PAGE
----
Troubleshooting a major event can be a comedy of errors. Tell us about your most memorable mishaps.

Oh, lordy! We could write a book! There are some crazy things that happen behind the scenes and with some guests (for instance, one who signed up for a Wild Game dinner and then informed our team upon arrival that she didn’t eat meat!) but we are committed to keeping some things to ourselves.

Elizabeth and Dominique advise all Atlanta Food & Wine Festival-goers: "Pace yourselves ... The slower you go the more you will ultimately be able to enjoy. It is also a very friendly environment – you’re surrounded by eaters, drinkers and passionate thinkers, so get to know the other guests. Make friends, talk to the talent … just enjoy!"

How can we get the most out of the AF&WF adventure without paying the price for overindulgence?

Pace yourselves. AF&WF is not a drunk fest or a power-eating contest. The slower you go, the more you will ultimately be able to enjoy. It is also a very friendly environment — you’re surrounded by eaters, drinkers and passionate thinkers, so get to know the other guests. Make friends, talk to the talent. Just enjoy!

After you’ve packed it all in for another year, how do you celebrate and unwind?

EF: Heading straight to a friend’s lake house, plopping down on the dock and watching my son play in the water while my friends cook for me!

DL: I go to my parents’ home in Pinehurst, NC, and let my mother take care of me. I should mention she used to have a catering business and is an excellent cook.

The Atlanta Food & Wine Festival team spend months working with their Advisory Council, an esteemed group of 90 award-winning chefs and beverage professionals, to develop classes and to engage a great mix of exhibitors in our tents so that guests will walk away feeling full and informed.

You’re both huge foodies, but dish it! What’s your dirty little food secret?

EF: Ooooo, don’t get me near mac and cheese. It’s dangerous comfort food for me!

DL: I have a sick sweet tooth. Let’s just leave it at that!

When clan, clients and cohorts visit Atlanta, how do you show off the city?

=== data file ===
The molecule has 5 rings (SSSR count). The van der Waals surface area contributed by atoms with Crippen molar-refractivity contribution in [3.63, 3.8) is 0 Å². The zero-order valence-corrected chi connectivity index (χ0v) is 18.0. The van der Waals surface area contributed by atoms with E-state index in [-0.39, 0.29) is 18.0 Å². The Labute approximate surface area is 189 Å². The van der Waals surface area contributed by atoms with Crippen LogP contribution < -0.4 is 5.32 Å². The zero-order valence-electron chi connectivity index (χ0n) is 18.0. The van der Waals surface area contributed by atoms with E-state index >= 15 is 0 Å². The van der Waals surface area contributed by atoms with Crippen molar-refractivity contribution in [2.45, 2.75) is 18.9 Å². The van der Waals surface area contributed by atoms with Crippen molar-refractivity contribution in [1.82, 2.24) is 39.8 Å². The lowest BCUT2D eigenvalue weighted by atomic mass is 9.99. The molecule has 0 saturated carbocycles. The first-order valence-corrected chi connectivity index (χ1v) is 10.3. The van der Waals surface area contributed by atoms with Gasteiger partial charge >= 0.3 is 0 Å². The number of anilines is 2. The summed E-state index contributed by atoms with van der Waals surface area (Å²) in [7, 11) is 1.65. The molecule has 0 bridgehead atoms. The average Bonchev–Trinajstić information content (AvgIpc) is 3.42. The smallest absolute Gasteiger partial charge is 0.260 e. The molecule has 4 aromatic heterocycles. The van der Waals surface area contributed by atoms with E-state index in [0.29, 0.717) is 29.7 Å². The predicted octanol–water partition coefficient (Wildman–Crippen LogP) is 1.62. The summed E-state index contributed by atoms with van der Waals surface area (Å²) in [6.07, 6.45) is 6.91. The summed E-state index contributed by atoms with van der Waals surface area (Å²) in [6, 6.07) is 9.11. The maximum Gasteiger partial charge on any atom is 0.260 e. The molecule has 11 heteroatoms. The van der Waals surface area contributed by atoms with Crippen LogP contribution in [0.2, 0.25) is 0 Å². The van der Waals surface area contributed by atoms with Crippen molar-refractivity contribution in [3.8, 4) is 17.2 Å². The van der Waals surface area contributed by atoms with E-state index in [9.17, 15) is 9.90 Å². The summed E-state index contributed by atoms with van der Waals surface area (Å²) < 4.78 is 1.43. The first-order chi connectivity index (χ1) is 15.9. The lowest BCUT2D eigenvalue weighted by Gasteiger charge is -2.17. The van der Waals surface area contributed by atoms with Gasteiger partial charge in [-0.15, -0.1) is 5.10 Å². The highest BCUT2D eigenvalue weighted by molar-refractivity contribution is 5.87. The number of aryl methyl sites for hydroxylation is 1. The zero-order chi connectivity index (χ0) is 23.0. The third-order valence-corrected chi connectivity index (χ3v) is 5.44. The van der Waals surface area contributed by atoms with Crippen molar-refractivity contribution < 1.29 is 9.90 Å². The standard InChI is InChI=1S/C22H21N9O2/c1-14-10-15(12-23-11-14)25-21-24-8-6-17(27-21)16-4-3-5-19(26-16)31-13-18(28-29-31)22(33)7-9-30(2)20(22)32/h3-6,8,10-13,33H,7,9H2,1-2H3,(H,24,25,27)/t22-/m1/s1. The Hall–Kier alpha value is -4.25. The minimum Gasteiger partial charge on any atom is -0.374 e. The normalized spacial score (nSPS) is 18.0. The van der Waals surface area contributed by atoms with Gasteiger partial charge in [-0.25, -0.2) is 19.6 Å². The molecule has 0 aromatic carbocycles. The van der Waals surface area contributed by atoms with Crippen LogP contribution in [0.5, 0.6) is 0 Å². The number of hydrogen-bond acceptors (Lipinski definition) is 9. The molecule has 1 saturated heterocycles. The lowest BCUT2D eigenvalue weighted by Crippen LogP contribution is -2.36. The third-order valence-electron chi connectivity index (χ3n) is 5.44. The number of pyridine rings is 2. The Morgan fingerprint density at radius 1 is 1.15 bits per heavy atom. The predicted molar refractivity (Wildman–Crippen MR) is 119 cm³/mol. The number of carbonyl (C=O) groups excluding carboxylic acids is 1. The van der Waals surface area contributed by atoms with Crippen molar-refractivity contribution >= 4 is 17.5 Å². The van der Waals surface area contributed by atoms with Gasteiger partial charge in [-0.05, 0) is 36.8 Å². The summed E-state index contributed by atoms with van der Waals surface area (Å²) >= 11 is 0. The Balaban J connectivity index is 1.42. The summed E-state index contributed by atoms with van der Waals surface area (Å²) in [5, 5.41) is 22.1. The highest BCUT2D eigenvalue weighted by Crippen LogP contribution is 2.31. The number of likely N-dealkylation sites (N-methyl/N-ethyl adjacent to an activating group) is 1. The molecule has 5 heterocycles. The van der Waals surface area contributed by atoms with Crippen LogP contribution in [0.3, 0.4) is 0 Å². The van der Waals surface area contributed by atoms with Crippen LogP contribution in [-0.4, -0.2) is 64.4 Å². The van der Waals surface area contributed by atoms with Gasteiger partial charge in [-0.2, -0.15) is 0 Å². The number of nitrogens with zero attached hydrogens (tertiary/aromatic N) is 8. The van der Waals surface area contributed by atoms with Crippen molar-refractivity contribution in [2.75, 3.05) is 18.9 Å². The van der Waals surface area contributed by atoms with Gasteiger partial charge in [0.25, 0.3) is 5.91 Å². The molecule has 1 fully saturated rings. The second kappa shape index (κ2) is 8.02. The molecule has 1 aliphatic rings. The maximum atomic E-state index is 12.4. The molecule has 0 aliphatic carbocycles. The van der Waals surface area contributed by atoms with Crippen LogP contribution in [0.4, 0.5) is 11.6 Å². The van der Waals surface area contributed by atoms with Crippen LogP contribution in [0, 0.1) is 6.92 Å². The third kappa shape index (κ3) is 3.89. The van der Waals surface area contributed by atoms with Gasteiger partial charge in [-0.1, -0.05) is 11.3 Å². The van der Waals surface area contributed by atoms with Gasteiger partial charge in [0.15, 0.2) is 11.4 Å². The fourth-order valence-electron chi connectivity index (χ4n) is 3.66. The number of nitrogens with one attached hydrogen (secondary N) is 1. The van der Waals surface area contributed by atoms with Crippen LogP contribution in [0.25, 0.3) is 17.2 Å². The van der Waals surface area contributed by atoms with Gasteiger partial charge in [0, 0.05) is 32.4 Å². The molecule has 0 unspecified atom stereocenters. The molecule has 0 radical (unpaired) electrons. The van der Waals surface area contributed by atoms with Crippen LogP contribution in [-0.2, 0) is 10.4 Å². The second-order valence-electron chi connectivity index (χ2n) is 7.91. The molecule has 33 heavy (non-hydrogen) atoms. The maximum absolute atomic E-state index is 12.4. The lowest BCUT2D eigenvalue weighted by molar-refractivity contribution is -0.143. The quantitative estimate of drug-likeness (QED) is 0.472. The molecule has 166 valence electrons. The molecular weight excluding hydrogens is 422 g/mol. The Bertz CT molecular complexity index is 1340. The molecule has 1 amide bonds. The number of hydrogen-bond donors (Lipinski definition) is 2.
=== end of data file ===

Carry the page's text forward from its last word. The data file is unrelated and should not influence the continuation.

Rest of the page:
EF: There’s nothing better than a springtime visit to any number of Atlanta’s amazing restaurant patios. I love a long lunch or dinner with friends at one of our favorite places to eat throughout Decatur or the Virginia Highlands area. I could stroll around our in-town neighborhoods for hours and wander in and out of shops all day!

DL: Top on my list is showcasing our restaurant scene. I’ll literally spend days planning each meal! Second to eating is architecture. I love driving visitors around our city to look at the great homes and buildings — Philip Trammel Schutze, Neal Reid, Renzo Piano, Michael Graves. So many treasures! And no visit is complete without a trek to Serenbe to enjoy country bliss and the Blue Eyed Daisy.

Atlanta Food & Wine Festival is actually arranged as more as a fun, engaging, entertaining and delicious conference than a typical fair or festival.

What’s on your personal reading list?

EF: I made a pledge to read more recently (Dominique will laugh — I think I committed to reading the paper about eight years ago and still can’t get through it!). I’m currently reading Donna Tartt’s The Goldfinch, and it’s AMAZING!

DL: Personal reading, huh? I don’t have time to read until June 2!

Name three things you couldn’t live without, other than faith, family and friends.

EF: Bread, cheese and art — the kind of art you find tucked in a secret space or made by an amazing local artist. Give me good food, good art and good friends, and I’m a happy girl.

DL: Obviously, great meals. Next would be knowledge — I love to learn and explore. And finally, solitude. Because my job is so social, some may find it hard to believe that I am secretly a hermit. I really love unplugging and staying in.

This year, Atlanta Food & Wine Festival will host 100 classes, 3 tasting tent sessions and 13 dinners and events.

Ladies, thank you for giving us a peek behind the scenes of the region’s premier culinary event. Don’t miss the 2014 Atlanta Food & Wine Festival, May 29 through June 1 in Midtown. A variety of event tickets and ticket packages, along with full program guides, are available online at atlfoodandwinefestival.com.

Once again, we thank the talented Cat Maxwell for her amazing photography!